“But over half say, ‘I’m going to wait it out,’” he said. “Arts organization are under unprecedented challenges, and along the way there’s a lot of pain and it’s not limited to the arts.”
In some ways, the hardest hit are midlevel organizations, Cohen says.
“These are brutal times, and there’s pretty much devastation across the board,” he said. “But I used to manage a small theater company, and it’s like that Bob Dylan song — if you’ve got nothing, you’ve got nothing to lose. There’s very little paid staff and usually not a permanent space, so you can move. Big museums and really large institutions have buildings and facilities to maintain even if your events are cancelled, you have to maintain your building. But a lot of those have an endowment and a line of credit and a more affluent board of directors. Midsize organizations have a facility and a staff, but they may not have a deep bench on the board.”
Cohen says that all the uncertainty makes it hard, and he points out that some less visible people are losing jobs in the arts — like the wig makers or makeup people.
He adds that large donors are expected to maintain their level of giving but says a challenge for the arts is that giving tends to be cyclical — giving goes up in a good economy, and in a challenging time, it often is redirected to human services.
You can choose both, says Michael Fleming, director of Los Angeles’s David Bohnett Foundation. And he believes funding the arts is a human service.
Fleming says many of his graduate students at University of California, Los Angeles, struggle to see that.
“It’s easy to understand that, if we’re talking about big societal issues like homelessness or environmental justice, it feels like, ‘why are rich people giving to the arts?’” Fleming said. “A lot of [graduate students] haven’t been exposed to how a museum or a symphony operates, and it seems really old and really rich and really white.”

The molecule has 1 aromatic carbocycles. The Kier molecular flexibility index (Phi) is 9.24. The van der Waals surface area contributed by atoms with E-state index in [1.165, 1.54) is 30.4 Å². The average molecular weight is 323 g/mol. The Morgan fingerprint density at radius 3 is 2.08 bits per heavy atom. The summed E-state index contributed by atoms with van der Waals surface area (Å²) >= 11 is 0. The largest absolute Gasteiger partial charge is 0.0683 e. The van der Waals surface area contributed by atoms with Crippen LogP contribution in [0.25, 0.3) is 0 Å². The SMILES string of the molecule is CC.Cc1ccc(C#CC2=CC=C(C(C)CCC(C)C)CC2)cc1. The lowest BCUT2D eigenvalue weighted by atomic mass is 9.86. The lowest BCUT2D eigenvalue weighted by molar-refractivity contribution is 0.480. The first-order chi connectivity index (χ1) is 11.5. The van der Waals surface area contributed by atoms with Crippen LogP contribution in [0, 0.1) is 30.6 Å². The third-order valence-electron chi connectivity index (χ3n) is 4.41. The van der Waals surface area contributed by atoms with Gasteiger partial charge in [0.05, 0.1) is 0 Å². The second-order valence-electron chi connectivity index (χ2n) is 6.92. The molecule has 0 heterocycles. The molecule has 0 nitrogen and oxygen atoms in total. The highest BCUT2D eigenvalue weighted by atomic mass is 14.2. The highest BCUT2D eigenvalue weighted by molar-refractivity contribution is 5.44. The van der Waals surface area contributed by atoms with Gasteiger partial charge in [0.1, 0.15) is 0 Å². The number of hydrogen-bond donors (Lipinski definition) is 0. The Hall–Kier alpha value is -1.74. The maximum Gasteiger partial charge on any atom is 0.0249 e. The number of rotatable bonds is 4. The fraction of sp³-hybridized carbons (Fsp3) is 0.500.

Fleming says he’s trying to move beyond the image of a gala to show the public connections between arts philanthropy and the public good.
“If you’re funding the LA Phil for example, it does amazing outreach to communities of color,” he said. “They have an incredible youth orchestra program.”
Arts also bring money into communities, Cohen says.
“If you look at research, arts are exactly what we need to be investing in right now,” he said. “There will be another side to this pandemic, and our top priority will be how do we jump start the economy. Arts gets us out of our homes and spending at neighborhood businesses. The typical person spends $31.47, not including the cost of admission — that’s for things like dinner and drinks, and those dollars are all going to local merchants.”
Art drives a lot of the economy in Los Angeles. But Kristin Sakoda, a lawyer who performed on Broadway in Mamma Mia! and now directs the Los Angeles County Department of Arts and Culture, thinks we need to shift our thinking beyond economics.
“Arts are not a nice-to-have — they are part of a healthy society,” she said. “They are a critical part of our society, and they contribute to our well-being and cultural identity and the education of our kids.”